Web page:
About March 14, 1936, both appellants and a Mr. Price opened an escrow at the Beverly Hills National Bank & Trust Company. This escrow involved the exchange of certain property owned by Mr. Price for certain property which stood in the name of Cleo Bond Baylis under the transfers from Effie Davis heretofore referred to. The Beverly Hills National Bank & Trust Company placed orders with Title Insurance & Trust Company for preliminary reports as to the title to the property involved in the escrow, and thereafter the bank advised appellant Mr. Gilbert that the condition of the title to certain of the property was not satisfactory, for which reason there might be some difficulty in completing the escrow. Appellant Mr. Gilbert advised the escrow clerk that he would go direct to the title company and there produce necessary evidence to show that Mrs. Baylis had good title. Appellant Mrs. Gilbert and Mrs. Davis contacted the Title Insurance & Trust Company, one of whose vice–presidents stated that the company desired information concerning the consideration paid for the aforesaid conveyances from Mrs. Davis to Mrs. Baylis, and also as to whether or not Mrs. Davis had actually received said consideration. Appellant Mrs. Gilbert advised the trust company that a monetary consideration had been paid, and that these payments were evidenced by checks which could be produced. At the request of the trust company, appellant Mrs. Gilbert, Mrs. Davis, and defendants Mr. and Mrs. Baylis, on March 16, appeared at the trust company, at which time there were produced canceled checks drawn on the Brea Investment Company account in the Hollywood State Bank totaling approximately $49,000, which checks, it was represented, evidenced the consideration paid for the transfers of property from Mrs. Davis to Mrs. Baylis. These checks will be remembered as the checks constituting the so–called “wash” transaction hereinbefore set forth. Upon this occasion defendant Mrs. Baylis, Mrs. Davis, and appellant Mrs. Gilbert signed affidavits setting forth the substance of the conversation and attesting to the fact that the transfer from Mrs. Davis to Mrs. Baylis was in fact a purchase and sale; that Mrs. Davis had no further interest in the property, and that the four checks presented constituted evidence of the consideration paid, and that Mrs. Baylis now owned the property. At no time was the Title Insurance & Trust Company advised of the true facts, nor was it apprised of the nature of the transactions under which Mrs. Baylis was holding title to the property in trust for Mrs. Davis. When appellant Mr. Gilbert appeared before the grand jury, and was asked concerning the purpose of issuing these checks on the Brea Investment Company account totaling approximately $49,000, he testified that it was in order to have evidence of the consideration for these conveyances, because if such evidence were not available the title company would not pass title to the property. During the month of May, 1936, the records of the Hollywood State Bank disclose that more than $3,000 worth of Transamerica stock which had originally belonged to the estate of Emma Wilson and had been transferred into other persons' names were sold and the proceeds deposited in the account of the “Cleo Bond Baylis Company by L. Petitte.”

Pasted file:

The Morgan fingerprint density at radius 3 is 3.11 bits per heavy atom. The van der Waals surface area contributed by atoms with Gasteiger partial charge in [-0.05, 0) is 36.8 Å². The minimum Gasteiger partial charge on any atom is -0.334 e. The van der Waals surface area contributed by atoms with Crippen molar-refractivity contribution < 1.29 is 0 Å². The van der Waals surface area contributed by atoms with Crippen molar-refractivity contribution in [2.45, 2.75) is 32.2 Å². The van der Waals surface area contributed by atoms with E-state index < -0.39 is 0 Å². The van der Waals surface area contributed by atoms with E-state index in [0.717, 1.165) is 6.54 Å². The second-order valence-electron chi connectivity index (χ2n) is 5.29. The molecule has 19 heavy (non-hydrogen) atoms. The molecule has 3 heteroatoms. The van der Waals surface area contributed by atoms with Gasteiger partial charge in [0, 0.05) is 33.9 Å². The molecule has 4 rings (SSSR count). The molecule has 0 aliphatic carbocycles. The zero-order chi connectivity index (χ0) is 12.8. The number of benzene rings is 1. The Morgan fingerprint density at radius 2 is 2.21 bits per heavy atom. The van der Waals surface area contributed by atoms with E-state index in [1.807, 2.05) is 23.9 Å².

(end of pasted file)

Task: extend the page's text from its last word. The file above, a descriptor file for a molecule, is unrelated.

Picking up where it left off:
During the month of June, 1936, when the grand jury had issued a subpœna for defendants Mr. and Mrs. Baylis to appear in connection with this case, appellant Mrs. Gilbert advised them that they might as well not get mixed up in this investigation, and, if they went out of town, they could not be served with a subpœna; and further suggested that, if they were in town and were served with process, they would probably go down before the grand jury and be put in jail, but if they would leave town she would see that this matter was straightened out. Mr. and Mrs. Baylis did leave town, and after several weeks defendant Mr. Baylis returned and contacted Mrs. Gilbert, at which time she presented to him a document received in evidence at the trial as People's Exhibit 50, which bore the signatures of Effie Davis, appellant Mrs. Gilbert, and defendant Mrs. Baylis. At the request of appellant Mrs. Gilbert, defendant Baylis also signed the agreement. The evidence indicates that appellant Mrs. Gilbert advised Mr. Baylis that she had prepared that document in anticipation of being requested to present something before the grand jury in this matter, and that she had signed the name of defendant Mrs. Baylis thereto so that appellant would be able to use the document before the grand jury if she was called before Mrs. Baylis returned to town. Although this instrument bore the date January 11, 1936, it was admittedly executed several months later, and read in part as follows: